Separation Anxiety Disorder in Children and Adults

Some children, often described as clingy, demanding, or intrusive, may have a mental health condition called separation anxiety disorder.  Separation anxiety, however, is not just a disorder of childhood.  Some adults also meet the criteria for this condition.  In fact, research suggests a significant number of older individuals with separation anxiety developed the condition as adults.

In this article, we review the diagnostic criteria for separation anxiety disorder in children and adults and then consider the condition’s risk factors and treatment.

separation anxiety disorder

Diagnosis and risk factors

According to the DSM-5, the latest edition of the diagnostic manual of mental disorders, separation anxiety disorder is associated with excessive or developmentally inappropriate anxiety related to separation from an attachment figure (often a parent/caregiver in children; a romantic partner, in adults).  The disorder is characterized by three or more of the following:

  • Distress and anguish when about to separate or when anticipating it.
  • Unwillingness to leave home (e.g., to go to school/work).
  • Fear of being alone.
  • Being unwilling to sleep without the parent (in children) or romantic partner (in adults) nearby.
  • Separation-related nightmares.
  • Excessive worries about possible harm to or loss of an attachment figure (e.g., due to injury or illness).
  • Constantly worrying that an event, such as an accident, could result in separation from the attachment figure.
  • Somatic complaints (e.g., stomachache, headache, palpitations, nausea, dizziness) when anticipating separation.

These symptoms must be present for a month or longer in children, or six months or longer in adults.

The prevalence of separation anxiety is approximately 1-2% in adults and 4% in children.

Risk factors for separation anxiety disorder include:

  • Genetics: 73% heritability.
  • Physiology: Hypersensitivity to carbon dioxide.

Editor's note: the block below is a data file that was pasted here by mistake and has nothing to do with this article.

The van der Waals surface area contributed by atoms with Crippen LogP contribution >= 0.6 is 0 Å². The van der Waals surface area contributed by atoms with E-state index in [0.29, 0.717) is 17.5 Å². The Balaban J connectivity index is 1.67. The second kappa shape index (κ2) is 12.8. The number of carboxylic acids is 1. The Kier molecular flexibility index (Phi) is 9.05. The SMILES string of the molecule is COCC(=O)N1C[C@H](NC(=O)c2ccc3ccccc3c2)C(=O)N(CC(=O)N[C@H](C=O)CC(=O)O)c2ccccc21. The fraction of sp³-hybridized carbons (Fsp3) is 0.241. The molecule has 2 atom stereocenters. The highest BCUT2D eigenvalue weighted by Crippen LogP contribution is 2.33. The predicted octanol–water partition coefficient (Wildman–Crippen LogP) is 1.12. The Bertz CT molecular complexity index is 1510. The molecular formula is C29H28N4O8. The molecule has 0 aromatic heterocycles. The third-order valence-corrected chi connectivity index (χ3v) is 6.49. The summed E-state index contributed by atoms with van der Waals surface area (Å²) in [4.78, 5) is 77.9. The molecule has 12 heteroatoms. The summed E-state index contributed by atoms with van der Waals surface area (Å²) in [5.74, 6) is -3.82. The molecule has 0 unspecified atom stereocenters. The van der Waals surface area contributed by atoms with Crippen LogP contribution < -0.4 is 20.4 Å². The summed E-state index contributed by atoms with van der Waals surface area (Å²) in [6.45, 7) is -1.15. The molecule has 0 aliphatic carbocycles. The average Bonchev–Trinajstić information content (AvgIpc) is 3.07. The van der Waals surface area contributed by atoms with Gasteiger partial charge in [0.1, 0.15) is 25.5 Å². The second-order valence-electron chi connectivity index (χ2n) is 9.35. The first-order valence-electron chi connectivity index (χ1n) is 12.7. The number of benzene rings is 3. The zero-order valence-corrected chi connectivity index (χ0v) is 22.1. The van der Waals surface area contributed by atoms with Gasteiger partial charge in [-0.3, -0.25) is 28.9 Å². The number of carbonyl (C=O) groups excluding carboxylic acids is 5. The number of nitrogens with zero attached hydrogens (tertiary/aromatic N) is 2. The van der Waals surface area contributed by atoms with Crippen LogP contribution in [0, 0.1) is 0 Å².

• Parental behavior: Being intrusive or overprotective.
  • Environmental factors: Life stress and loss.  Some examples are personal illness, illness or death of a family member or pet, going to college, starting a romantic relationship, and immigration.

Separation anxiety disorder commonly co-occurs with other anxiety disorders, such as specific phobias (e.g., animal phobias) and generalized anxiety disorder.

The treatment of separation anxiety disorder

Separation anxiety can cause significant distress and dysfunction.  It interferes with a child’s development and education (e.g., because of school refusal).  And it negatively affects many aspects of an adult’s life.  For instance, young adults with this condition may find it very stressful to leave their parental home (e.g., to go to college), travel by themselves, or begin a new romantic relationship.

So, what are the best ways to treat separation anxiety disorder?

There are no empirically validated interventions specifically designed for separation anxiety disorder. However, both medications (e.g., selective serotonin reuptake inhibitors or SSRIs) and psychotherapy (e.g., cognitive behavioral therapy) are effective in treating anxiety disorders.

The psychological approach to treating separation anxiety disorder may include the following components:

  • Education about the disorder and its treatment.
  • Social skills training to improve social competence.
  • Self-monitoring and other cognitive techniques to identify and challenge anxious thoughts.
  • Graded exposure: Progressive exposure to increasingly anxiety-provoking situations (e.g., gradually increasing the duration of separation).
  • Coping and stress management techniques to reduce anxiety during periods of separation.

Family involvement can be helpful as well.  Why?  Because attachment figures or other people in the family might unintentionally model or reinforce the patient’s avoidant behavior.  For instance, an attachment figure’s mental health issues (e.g., anxiety, depression, paranoia) or maladaptive behaviors (e.g., invasions of privacy) can make the process of separation more difficult.

Finally, to reduce general anxiety, positive lifestyle changes—regular exercise, sufficient sleep, balanced nutrition, and others—may also be recommended.